While it’s way, way too soon for 49ers fans to panic after Sunday’s loss to the Minnesota Vikings — the Niners are still clearly among the NFL’s elite teams — one red flag worth monitoring has certainly popped up through three games.
The much-ballyhooed overhaul the 49ers made to their offensive skill positions in the offseason has yet to yield the expected results.
No long bombs to Randy Moss. No signs of LaMichael James darting through defenders and going 60 yards for a score. No Mario Manningham turning a short crossing route into a highlight touchdown.
San Francisco added Moss and Manningham to the receiving corps through free agency and spent its first two picks in the NFL draft on speedy wideout A.J. Jenkins and a game-changing running back in James.
But through the first three games of the season, the 49ers only have seven plays of 20 yards or more. Only four NFL teams have fewer than that. Their longest pass play this season? 29 yards. Longest run play? 29 yards.
Of the nine players who have caught balls for the 49ers this season, six are averaging less than 10 yards per catch. One of the three averaging more than 10 yards per catch is fullback Bruce Miller, who has just one catch for 15 yards.
Tight end Vernon Davis, the one established big-play threat, has four of the team’s five receiving touchdowns.
As a whole, the offense is averaging 335.1 yards per game, making them No. 21 in the NFL.
While it’s still a very small sample size, it’s been a dink-and-dunk offense thus far.
And to be honest, why wouldn’t it be? When you are running the ball at 5.4 yards a clip and playing ferocious defense, why do anything to risk turning the ball over?
That strategy worked for the 49ers all last season and was a staple in the first two wins of this season.
But the problem emerged Sunday, when for the first time, that grind-it-out style coach Jim Harbaugh brought to San Francisco was ineffective. The Niners lost the turnover battle. The defense couldn’t contain Vikings QB Christian Ponder. They fell behind by double-digits, and when a quick-strike touchdown could have swayed momentum to the Niners’ sideline, they came up empty.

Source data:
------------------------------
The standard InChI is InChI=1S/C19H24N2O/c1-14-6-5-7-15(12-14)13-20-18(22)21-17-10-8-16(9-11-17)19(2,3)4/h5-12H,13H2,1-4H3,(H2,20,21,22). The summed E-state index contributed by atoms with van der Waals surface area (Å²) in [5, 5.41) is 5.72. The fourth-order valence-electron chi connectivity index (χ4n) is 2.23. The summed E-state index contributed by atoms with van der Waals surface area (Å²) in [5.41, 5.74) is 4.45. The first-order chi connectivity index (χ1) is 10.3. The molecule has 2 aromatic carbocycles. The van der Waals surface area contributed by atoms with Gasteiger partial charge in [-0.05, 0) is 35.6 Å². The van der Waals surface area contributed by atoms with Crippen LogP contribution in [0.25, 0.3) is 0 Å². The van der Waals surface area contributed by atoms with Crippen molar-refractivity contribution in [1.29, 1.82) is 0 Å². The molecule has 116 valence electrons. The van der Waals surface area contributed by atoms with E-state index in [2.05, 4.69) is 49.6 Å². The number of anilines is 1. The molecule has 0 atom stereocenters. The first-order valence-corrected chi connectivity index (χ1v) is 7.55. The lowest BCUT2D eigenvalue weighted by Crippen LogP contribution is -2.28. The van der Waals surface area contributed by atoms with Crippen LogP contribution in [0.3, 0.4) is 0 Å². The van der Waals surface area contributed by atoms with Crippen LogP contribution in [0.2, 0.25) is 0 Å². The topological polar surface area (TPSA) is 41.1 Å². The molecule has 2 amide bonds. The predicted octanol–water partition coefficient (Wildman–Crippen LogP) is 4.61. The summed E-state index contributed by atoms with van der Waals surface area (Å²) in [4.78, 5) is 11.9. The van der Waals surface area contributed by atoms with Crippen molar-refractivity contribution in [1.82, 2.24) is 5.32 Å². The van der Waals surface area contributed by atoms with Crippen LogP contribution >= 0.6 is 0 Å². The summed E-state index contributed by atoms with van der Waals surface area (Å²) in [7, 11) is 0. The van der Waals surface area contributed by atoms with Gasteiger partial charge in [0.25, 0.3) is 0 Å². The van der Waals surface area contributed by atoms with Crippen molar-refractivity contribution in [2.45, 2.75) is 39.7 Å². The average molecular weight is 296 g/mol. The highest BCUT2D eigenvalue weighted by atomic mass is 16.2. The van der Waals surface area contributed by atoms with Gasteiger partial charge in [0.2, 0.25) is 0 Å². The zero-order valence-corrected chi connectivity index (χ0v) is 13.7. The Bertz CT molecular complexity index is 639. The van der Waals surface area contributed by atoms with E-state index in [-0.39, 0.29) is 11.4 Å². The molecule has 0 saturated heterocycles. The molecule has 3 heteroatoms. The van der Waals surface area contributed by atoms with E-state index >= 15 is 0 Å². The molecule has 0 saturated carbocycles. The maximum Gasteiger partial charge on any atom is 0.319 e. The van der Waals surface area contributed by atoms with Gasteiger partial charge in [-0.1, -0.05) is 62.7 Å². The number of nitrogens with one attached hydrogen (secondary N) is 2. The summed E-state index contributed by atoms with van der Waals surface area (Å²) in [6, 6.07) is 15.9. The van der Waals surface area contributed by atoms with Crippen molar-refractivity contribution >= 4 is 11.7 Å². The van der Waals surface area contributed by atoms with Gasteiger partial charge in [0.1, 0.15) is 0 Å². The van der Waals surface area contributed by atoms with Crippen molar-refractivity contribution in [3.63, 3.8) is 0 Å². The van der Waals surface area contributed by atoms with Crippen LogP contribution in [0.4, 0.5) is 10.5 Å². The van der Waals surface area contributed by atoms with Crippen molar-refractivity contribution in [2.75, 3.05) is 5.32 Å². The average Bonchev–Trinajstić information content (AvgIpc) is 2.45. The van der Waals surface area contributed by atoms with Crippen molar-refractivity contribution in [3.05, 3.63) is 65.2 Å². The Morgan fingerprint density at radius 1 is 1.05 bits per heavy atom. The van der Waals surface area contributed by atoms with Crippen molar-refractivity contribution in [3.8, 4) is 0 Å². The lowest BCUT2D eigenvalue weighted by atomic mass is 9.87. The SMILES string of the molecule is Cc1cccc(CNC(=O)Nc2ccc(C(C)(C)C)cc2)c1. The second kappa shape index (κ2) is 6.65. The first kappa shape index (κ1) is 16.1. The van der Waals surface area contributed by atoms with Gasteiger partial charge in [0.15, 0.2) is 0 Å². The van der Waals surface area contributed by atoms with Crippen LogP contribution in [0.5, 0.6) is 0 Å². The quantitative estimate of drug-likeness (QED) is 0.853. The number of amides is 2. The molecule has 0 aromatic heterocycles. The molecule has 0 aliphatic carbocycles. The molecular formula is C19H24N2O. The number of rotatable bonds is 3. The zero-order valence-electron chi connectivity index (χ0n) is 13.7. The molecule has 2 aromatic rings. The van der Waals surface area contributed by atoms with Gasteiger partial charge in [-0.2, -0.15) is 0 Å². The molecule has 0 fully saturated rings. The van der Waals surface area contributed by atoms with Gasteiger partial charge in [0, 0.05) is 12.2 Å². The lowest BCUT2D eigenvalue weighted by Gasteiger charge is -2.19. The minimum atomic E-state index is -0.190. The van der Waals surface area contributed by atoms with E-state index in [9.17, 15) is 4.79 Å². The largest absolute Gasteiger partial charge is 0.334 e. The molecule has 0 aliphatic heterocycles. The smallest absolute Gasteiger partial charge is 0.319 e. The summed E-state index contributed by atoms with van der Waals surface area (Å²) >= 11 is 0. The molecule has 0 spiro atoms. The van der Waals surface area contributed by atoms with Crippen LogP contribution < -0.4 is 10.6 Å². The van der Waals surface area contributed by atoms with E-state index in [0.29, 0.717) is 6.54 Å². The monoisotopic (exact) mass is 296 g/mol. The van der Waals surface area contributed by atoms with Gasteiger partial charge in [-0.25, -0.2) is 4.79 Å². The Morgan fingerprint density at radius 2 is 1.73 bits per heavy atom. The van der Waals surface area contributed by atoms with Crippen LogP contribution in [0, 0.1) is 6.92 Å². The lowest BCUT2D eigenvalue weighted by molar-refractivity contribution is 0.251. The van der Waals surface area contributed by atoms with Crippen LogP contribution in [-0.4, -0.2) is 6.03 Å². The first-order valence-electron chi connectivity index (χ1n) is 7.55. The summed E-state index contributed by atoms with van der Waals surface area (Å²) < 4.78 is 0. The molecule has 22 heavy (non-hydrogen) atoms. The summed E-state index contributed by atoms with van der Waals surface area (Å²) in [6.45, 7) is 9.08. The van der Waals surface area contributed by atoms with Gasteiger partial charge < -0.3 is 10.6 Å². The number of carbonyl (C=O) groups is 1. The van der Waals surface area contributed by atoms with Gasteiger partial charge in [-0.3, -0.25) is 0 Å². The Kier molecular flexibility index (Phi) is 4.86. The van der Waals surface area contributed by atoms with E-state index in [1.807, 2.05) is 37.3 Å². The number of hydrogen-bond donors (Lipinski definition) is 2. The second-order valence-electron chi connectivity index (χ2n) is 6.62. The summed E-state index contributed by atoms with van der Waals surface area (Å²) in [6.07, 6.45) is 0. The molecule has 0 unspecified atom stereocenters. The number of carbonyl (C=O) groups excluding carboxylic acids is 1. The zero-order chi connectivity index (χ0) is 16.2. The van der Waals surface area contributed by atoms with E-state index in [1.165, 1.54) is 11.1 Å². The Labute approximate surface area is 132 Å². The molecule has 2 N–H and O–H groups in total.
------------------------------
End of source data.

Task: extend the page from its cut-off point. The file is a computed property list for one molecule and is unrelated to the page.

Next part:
Now, the good thing is the Niners have shown the ability to come back during the Harbaugh era. San Francisco pulled out big rallies against the Detroit Lions and Philadelphia Eagles during the regular season last year, and of course against the New Orleans Saints in the playoffs.
But this club couldn’t do so Sunday. And while playing in front of a raucous Minnesota crowd is hardly a walk in the park, they weren’t exactly facing the 1985 Chicago Bears defense.
In the end, Sunday was one of 16 games. The 49ers will be fine. They look like sure bets to make the playoffs, though the NFC West appears to be vastly improved.
But if the Niners want to make another serious run at the Super Bowl, the offense — which the team made abundantly clear through its offseason moves needed upgrading — will have to step up and make the explosive plays that have been lacking thus far.
Dylan Kruse is the sports editor of The San Francisco Examiner. He can be reached at email@example.com and followed on Twitter @dkruse16.